Hereditary hemorrhagic telangiectasia (HHT) runs in Jessica Kiser’s family, so she knew from a young age that it likely was the cause of her frequent nosebleeds. But she didn’t know that it could cause pulmonary hypertension (PH) until she was an adult.
Similarly, some PH patients don’t know that they have HHT, a condition where some blood vessels develop improperly. Frequent nosebleeds, caused by small abnormal blood vessels in the nose, are a common symptom of HHT. Abnormal blood vessels that appear as tiny red or purple spots can develop on the hands, face and within the digestive tract. Large vascular malformations only visible through imaging procedures can occur in the liver, lungs, brain and spine, leading to serious complications.
Jessica, a communications and marketing coordinator from the Baltimore, Maryland, area, sought a formal diagnosis for HHT in 2010. She wanted to make sure she didn’t have related complications, such as an abnormal connection between the arteries and veins in the brain or spine. She missed a follow-up test in 2015, which she thinks would have identified her PH sooner.
She shares her story to help the Pulmonary Hypertension Association help raise awareness about the connection between HHT and PH during HHT Awareness Month in June.
Jessica noticed what turned out to be PH symptoms after a 2016 work trip to New Orleans. She had swollen ankles, heart palpitations, shortness of breath and excessive weight gain. “I felt horrible, and I could barely make it from my front door to my car without stopping several times to catch my breath.”
After two trips to the emergency room — once to rule out blood clots because of the flight and once for pneumonia from the fluid build-up – she was admitted to Johns Hopkins Medical Center, which initially had confirmed her HHT. There, she learned she had pulmonary arterial hypertension (PAH) caused by HHT. “I left with a new normal, a ton of medications and a new appreciation for life,” she says.”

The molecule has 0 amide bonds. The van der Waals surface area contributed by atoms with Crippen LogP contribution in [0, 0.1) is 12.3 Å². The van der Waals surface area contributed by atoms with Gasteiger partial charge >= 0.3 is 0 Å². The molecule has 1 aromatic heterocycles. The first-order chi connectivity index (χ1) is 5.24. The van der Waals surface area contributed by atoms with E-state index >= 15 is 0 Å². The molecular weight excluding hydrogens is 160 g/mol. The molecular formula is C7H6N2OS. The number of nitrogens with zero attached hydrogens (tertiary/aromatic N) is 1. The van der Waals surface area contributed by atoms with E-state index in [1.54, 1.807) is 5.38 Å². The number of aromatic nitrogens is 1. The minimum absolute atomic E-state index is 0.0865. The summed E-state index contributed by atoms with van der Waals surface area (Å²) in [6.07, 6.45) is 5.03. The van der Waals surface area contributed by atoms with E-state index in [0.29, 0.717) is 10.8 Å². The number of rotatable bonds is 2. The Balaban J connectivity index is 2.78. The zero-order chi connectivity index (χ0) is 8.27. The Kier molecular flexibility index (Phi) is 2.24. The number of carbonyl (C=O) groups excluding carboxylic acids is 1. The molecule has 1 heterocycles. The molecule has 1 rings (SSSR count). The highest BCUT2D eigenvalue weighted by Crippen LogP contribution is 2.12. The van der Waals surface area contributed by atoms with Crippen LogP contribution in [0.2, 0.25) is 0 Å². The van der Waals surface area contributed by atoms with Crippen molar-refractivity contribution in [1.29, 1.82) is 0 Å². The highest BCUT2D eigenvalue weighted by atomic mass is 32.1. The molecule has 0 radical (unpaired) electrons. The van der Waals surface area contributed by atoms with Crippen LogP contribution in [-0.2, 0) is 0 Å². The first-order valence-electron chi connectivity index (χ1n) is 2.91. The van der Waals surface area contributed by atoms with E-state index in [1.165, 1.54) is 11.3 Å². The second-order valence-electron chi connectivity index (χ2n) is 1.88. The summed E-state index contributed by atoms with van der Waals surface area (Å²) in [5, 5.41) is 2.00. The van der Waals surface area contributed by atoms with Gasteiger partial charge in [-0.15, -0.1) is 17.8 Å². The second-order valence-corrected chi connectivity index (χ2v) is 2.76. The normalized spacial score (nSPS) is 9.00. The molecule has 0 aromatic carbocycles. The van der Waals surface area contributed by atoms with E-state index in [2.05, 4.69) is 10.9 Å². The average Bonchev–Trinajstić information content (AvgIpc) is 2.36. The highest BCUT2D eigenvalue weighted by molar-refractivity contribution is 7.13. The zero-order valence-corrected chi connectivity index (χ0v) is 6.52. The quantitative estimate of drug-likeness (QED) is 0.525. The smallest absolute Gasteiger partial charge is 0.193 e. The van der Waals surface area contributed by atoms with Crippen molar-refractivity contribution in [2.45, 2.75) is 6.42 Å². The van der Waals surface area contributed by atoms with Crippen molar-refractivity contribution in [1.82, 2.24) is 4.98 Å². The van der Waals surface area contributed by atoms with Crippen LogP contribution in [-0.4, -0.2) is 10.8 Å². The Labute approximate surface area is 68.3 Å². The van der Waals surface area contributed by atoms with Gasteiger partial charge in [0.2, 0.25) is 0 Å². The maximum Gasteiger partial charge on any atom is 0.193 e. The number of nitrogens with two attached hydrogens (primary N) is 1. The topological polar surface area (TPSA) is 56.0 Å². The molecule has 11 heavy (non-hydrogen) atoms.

The PH diagnosis meant she had to pay more attention to her HHT. The vasodilator medication used to treat her PH causes the vessels in her nose to rupture more frequently. “The longer I take the medication, the worse my bleeds get,” she says.
She tried creams, ointments, oils, supplements, sprays and two 12-week courses of Avastin, a chemotherapy-like drug, to control her nosebleeds. Eventually, she underwent laser surgery to cauterize the vessels in her nose and inject the Avastin directly into problem areas. The surgery stopped the bleeds for about six weeks. After that, she tried a monthly dose of Avastin to lessen the bleeding.
Jessica manages her PH through diet, sodium restriction, fluid restriction, light cardio exercise and good humor. “I honestly have to laugh sometimes at how ridiculous my life is,” she says. “I started taking an erectile dysfunction medication for my lungs at the age of 26, and I have most of the same problems as grandparents.”
Her humor belies the challenges of PH: “I hurt all the time, I can’t walk more than 50 feet without a ‘breather’ and I wear a CPAP to sleep.” However, her pulmonary pressure has decreased 75%, thanks to following strict routines for the past four years.
“I’m proud of how far I’ve come in life,” she says. “I made it to 30 alive and healthy when I was told I might not. I’ve beaten so many odds, no matter how hard it was, and I’m thriving in a time when that’s a rarity. Both of my conditions make it incredibly difficult, to say the least. “
She credits virtual support groups, social media and other online forums for helping her manage her conditions. “I can read up on the newest articles, help answer questions from others newly diagnosed, or meet new virtual friends,” she says.